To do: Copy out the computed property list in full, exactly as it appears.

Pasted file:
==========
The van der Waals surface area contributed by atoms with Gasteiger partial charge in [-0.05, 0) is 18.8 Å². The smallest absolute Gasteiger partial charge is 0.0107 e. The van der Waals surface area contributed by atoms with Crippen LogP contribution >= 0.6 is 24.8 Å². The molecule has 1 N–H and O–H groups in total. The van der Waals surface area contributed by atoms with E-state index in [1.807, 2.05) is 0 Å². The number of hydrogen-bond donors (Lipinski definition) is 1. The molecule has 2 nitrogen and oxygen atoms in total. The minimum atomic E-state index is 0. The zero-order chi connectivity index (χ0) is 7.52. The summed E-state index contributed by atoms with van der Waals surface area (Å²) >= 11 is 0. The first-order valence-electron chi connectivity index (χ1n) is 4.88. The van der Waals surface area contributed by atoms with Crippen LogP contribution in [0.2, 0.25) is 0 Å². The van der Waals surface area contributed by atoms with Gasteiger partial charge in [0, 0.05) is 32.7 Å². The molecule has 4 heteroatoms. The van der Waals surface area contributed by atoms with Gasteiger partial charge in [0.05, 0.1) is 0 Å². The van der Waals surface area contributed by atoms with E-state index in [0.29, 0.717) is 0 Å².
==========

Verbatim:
The van der Waals surface area contributed by atoms with Gasteiger partial charge in [-0.05, 0) is 18.8 Å². The smallest absolute Gasteiger partial charge is 0.0107 e. The van der Waals surface area contributed by atoms with Crippen LogP contribution >= 0.6 is 24.8 Å². The molecule has 1 N–H and O–H groups in total. The van der Waals surface area contributed by atoms with E-state index in [1.807, 2.05) is 0 Å². The number of hydrogen-bond donors (Lipinski definition) is 1. The molecule has 2 nitrogen and oxygen atoms in total. The minimum atomic E-state index is 0. The zero-order chi connectivity index (χ0) is 7.52. The summed E-state index contributed by atoms with van der Waals surface area (Å²) >= 11 is 0. The first-order valence-electron chi connectivity index (χ1n) is 4.88. The van der Waals surface area contributed by atoms with Crippen LogP contribution in [0.2, 0.25) is 0 Å². The van der Waals surface area contributed by atoms with Gasteiger partial charge in [0, 0.05) is 32.7 Å². The molecule has 4 heteroatoms. The van der Waals surface area contributed by atoms with Gasteiger partial charge in [0.05, 0.1) is 0 Å². The van der Waals surface area contributed by atoms with E-state index in [0.29, 0.717) is 0 Å².